In my actual work, I have seen two types of code that go to extremes on this principle:

● One type is completely lacking in abstraction, with duplicate code scattered everywhere. What's even stranger is that there is some abstraction, but more repetition. For example, a data.js file is extracted under the common folder for data processing, and some pages reference this file, while many more pages copy several different methods from this file. The author's intention is somewhat amusing - they think that since only a small part of the code is used, there is no need to import the entire file. Regardless of whether modern front-end build layers can solve this problem, even if the entire large file is imported, the extra code won't cause much performance loss after gzip compression. However, this copy-pasting behavior doubles the subsequent maintenance cost.

● Another reason for this behavior is the short project duration and the fear of causing issues on the live site if the previous code is changed. So, they copy the same logic for modification. For example, the original payment logic has a separate UI layer and single payment purchase. Now, the product proposes a "package purchase" requirement, and the original code logic is relatively complex, resulting in an "unchangeable" phenomenon. So, the entire UI layer and several files of purchase logic are copied, modified slightly, and formed into a new "package purchase" module. Later, when the product proposes a "per item purchase," another "per item purchase" module is copied following the "unchangeable" principle. As a result, the calling logic becomes redundant and repetitive, requiring different UI components and payment logic to be imported based on different purchase methods. If new requirements are added, such as supporting "installment payments," many files will need to be changed. The saddest part is that the person who wants to refactor the code into a unified call will face the pressure of three "unchangeable" codebases, needing to compare and analyze the similarities in many logics. The workload can no longer be measured in multiples, and this kind of workload often cannot be recognized and understood by the product team.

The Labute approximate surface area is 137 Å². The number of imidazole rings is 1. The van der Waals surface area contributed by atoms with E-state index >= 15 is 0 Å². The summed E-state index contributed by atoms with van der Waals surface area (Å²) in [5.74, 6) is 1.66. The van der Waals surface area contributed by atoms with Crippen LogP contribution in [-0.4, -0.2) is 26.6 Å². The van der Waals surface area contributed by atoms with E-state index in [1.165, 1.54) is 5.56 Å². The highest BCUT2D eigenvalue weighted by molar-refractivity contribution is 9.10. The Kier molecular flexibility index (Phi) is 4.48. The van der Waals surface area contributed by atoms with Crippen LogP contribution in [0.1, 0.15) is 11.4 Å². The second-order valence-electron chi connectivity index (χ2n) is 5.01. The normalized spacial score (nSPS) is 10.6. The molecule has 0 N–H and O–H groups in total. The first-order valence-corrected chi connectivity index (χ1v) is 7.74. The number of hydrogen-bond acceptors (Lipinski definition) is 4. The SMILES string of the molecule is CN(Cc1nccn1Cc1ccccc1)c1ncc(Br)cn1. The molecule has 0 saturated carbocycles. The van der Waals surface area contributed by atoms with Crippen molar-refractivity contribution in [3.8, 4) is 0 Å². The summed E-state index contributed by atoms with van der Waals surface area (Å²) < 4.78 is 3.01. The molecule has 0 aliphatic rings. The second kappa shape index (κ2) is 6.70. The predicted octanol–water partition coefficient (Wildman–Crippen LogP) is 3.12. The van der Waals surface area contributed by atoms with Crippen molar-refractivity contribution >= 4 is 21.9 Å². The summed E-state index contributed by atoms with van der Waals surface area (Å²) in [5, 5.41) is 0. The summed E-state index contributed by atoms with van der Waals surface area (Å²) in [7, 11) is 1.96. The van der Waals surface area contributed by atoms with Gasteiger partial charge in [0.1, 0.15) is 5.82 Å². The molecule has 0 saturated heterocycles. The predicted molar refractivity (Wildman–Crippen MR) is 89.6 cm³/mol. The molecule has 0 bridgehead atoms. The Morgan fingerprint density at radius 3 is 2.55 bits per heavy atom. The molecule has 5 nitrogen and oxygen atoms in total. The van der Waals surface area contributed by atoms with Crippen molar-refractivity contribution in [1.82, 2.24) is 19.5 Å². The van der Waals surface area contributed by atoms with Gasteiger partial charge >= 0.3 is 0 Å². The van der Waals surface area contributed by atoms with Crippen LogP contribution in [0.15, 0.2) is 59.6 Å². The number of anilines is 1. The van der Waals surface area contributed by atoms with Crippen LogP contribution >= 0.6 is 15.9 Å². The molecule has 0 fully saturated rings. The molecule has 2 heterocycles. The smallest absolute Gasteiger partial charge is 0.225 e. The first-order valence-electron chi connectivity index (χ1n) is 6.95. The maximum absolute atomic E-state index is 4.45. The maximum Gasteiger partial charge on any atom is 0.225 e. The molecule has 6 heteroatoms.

● The other extreme is over-designing, abstracting every logic when writing it, which greatly reduces the code's readability. Even a simple for loop needs to be reused, and even variable definitions. Maintaining this kind of code is also quite costly. Additionally, excessively abstracting entirely different logics makes the abstract methods very complex, often causing a "domino effect." This behavior is also undesirable.